The cost of a smartphone reflects just how powerful these phones have become. To snag one off contract, you'll likely end up paying upwards of $600. If you're willing to sign a two-year contract, you can get the phone for $200. That's a lot of savings and it's the reason carriers make you sign a contract. Their logic is that if they're going to subsidize the cost of your phone, they need to ensure they'll make that money back from you before you leave the network. Though this is often profitable for the carrier, it seems not all providers are fans of subsiding customers' phones.
T-Mobile Chief Marketing Officer Cole Brodman was recently quoted as saying that carrier subsidies are hurting the wireless industry. Speaking at the GeekWire summit in Seattle, Brodman said that if he were king for a day, he'd get rid of carrier subsidies. Brodman's opinion is that these subsidies devalue the hardware.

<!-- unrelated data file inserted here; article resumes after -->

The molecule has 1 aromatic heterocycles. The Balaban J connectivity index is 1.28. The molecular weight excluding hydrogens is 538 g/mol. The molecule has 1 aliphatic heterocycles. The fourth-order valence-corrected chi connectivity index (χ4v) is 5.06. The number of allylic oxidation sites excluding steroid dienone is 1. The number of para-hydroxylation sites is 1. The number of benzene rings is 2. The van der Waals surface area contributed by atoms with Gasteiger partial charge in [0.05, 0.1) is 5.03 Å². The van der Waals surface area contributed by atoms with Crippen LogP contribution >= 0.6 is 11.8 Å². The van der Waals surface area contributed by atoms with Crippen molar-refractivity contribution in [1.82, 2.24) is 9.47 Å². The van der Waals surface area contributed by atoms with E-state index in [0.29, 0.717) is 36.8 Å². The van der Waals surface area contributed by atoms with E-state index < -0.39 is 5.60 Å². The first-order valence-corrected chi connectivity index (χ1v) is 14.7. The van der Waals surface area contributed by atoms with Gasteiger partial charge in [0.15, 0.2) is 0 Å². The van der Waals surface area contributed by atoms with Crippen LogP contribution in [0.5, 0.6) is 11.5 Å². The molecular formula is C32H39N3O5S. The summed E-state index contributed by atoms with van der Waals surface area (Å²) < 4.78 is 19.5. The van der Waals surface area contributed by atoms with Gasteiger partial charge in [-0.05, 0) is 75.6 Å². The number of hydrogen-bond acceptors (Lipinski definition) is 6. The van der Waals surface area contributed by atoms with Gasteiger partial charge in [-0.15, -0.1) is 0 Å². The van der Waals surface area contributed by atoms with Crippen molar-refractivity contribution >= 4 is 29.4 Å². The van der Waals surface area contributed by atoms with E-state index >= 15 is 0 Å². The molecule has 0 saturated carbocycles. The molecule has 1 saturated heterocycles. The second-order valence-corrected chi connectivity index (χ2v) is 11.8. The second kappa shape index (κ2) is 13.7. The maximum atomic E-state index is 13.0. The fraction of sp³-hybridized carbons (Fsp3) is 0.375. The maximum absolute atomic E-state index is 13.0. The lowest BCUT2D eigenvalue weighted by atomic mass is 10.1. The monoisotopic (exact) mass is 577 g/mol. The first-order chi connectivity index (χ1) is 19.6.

"It actually distorts what devices actually cost and it causes OEMs, carriers — everybody to compete on different playing fields,” GeekWire quotes Brodman as saying. "And I think it is really difficult, especially from a consumer perspective, because it causes consumers to devalue completely the hardware they are using…. It is amazing hardware, but it has become kind of throw away. So, it is unfortunate, you’ve got dual-core, multiprocessor devices with amazing HD screens that get thrown away at 18 months."
Though Brodman said if he could have it his way, there would be no more subsidies, he said T-Mobile's competitors don't seem to want to do the same, which makes it hard to compete.
"It becomes difficult because consumers vote with their pocketbooks, and they will almost always pick a low device price oftentimes over a low rate plan price or a bundled rate plan price," he said.